Tin Man by Sarah Winman is a simple story about two friends.
Ellis and Michael are twelve when they first meet. Their family circumstances, although very different, become a bonding point and their friendship grows over many years. However, from the beginning of the book, we know that there is a gap in Ellis and Michael’s shared history and the reasons for that break are slowly unravelled.
Winman moves the story back and forth over time, revealing the events that shaped the boys’ friendship. There are a number of twists in this relatively short novel and if I listed them, the story could be perceived as overly dramatic. In fact, it is quite the opposite – it is plausible, gently paced and Winman delivers the blows with a velvet hammer (brace yourself, there are bits to make you cry).
And I wonder what the sound of a heart breaking might be. And I think it might be quiet, unperceptively so, and not dramatic at all. Like the sound of an exhausted swallow falling gently to earth.
Imagine a good soap opera (that’s not an oxymoron).
Now imagine that it’s set in the seventeenth century.
And that it’s really, really well written.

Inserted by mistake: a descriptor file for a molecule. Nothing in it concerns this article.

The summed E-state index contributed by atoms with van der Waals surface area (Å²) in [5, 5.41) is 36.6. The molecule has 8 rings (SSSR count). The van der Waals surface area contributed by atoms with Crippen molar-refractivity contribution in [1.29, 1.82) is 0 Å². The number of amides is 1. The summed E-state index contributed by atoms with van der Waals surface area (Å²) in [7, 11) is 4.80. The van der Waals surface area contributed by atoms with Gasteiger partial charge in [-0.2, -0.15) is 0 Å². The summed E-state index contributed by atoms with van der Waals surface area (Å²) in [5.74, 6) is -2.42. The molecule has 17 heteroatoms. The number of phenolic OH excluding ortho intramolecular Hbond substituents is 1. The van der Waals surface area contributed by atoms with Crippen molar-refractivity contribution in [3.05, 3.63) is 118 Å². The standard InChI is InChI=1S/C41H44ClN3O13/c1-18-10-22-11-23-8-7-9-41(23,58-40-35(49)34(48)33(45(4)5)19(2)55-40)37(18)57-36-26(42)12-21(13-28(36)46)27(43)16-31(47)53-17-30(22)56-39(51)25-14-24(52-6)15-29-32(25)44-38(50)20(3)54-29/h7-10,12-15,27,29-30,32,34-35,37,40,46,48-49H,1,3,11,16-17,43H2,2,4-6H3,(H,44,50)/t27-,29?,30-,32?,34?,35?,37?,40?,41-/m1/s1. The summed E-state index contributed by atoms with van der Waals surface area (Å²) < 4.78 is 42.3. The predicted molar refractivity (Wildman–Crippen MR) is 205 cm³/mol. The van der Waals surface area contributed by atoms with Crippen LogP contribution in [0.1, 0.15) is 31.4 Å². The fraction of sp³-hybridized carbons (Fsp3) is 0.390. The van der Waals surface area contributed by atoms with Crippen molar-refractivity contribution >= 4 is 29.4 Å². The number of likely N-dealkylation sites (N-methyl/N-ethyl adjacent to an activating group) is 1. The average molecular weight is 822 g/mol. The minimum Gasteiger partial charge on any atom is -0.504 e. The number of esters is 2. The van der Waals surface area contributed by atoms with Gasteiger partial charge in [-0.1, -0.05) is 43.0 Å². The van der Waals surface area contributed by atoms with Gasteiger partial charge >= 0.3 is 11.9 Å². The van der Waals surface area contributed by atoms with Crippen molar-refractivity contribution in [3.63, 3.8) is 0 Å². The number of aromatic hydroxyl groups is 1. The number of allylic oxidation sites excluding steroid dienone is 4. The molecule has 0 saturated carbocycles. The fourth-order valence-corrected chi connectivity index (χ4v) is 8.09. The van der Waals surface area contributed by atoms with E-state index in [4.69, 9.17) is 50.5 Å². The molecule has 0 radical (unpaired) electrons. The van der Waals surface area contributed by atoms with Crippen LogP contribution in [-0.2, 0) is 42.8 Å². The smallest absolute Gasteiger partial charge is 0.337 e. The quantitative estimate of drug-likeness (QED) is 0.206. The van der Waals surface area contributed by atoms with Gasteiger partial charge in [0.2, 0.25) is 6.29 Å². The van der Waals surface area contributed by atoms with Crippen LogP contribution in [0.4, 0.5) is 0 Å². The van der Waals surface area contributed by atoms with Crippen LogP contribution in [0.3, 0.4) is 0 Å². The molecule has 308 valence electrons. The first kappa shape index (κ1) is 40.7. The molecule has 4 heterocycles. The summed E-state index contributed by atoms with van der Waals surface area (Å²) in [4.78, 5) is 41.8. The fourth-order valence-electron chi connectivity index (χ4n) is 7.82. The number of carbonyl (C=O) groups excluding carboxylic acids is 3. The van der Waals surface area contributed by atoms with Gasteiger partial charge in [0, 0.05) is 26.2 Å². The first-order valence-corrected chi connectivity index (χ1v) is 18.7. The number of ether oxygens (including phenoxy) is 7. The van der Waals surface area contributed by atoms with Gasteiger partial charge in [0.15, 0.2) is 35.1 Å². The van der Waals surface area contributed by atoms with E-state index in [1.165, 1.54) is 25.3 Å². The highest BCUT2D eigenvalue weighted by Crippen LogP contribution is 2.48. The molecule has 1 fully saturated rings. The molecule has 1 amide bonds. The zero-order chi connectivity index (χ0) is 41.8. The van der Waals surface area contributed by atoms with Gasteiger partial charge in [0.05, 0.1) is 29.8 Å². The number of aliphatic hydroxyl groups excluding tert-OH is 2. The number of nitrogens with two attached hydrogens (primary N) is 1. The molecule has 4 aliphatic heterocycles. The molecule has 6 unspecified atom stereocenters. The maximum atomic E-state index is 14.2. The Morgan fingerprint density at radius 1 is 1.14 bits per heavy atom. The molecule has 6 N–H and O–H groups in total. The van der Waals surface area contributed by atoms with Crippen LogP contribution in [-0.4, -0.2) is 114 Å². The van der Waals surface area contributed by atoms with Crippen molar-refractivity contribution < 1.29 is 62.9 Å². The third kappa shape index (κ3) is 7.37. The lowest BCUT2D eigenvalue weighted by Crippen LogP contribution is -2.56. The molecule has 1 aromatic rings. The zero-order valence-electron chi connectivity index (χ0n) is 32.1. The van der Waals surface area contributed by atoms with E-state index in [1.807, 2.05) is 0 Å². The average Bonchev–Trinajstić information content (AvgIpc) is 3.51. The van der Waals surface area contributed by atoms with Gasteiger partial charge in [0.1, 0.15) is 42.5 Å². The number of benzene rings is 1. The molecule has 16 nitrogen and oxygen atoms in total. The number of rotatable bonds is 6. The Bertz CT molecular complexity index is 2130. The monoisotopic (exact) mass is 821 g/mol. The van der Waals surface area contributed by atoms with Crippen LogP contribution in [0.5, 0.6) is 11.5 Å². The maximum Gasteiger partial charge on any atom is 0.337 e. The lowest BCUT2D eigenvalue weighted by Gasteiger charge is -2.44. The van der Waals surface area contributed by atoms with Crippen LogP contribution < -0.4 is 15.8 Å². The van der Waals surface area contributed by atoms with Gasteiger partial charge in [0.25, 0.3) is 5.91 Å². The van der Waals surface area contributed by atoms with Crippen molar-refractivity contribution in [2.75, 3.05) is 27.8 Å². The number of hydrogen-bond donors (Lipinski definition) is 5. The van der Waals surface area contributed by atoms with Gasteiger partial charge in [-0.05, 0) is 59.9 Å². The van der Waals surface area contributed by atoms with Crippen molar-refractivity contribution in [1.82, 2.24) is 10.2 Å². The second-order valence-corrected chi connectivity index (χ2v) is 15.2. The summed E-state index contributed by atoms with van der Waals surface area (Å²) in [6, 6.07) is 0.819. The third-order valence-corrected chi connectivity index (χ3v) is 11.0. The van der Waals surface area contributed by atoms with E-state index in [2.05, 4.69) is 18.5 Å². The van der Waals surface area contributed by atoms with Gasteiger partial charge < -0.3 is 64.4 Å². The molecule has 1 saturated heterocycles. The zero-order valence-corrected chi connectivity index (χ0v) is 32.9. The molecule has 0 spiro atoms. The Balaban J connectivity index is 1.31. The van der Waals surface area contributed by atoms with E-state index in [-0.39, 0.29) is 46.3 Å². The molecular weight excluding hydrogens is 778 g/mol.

You’d be thinking of Rose Tremain’s Music & Silence, wouldn’t you?! Continue reading
You know when someone asks how you are and you say “Fine”, despite the fact that your day/week/month/year has been completely shit?
That basically sums up the main character in Gail Honeyman’s smash debut, Eleanor Oliphant Is Completely Fine. Obviously Eleanor Oliphant isn’t fine. In fact, she’s a lonely young woman, set in her rather odd ways. A chain of events forces her to re-evaluate life.
I enjoyed Eleanor’s odd take on things and her formal, stilted interactions with others were strangely endearing.
Save for the exquisite oeuvre of a certain Mr Lomond, I have yet to find a genre of music I enjoy; it’s basically audible physics, waves and energized particles, and, like most sane people, I have no interest in physics. It therefore struck me as bizarre that I was humming a tune from Oliver! I mentally added the exclamation mark, which, for the first time ever, was appropriate. Continue reading
It might be pitched as light and frothy, a la Sex and the City, but Jami Attenberg’s third novel, All Grown Up, tackles big issues, goes to some dark places and doesn’t provide the New-York-fairy-tale ending that you might expect.
Andrea Bern is struggling with her identity.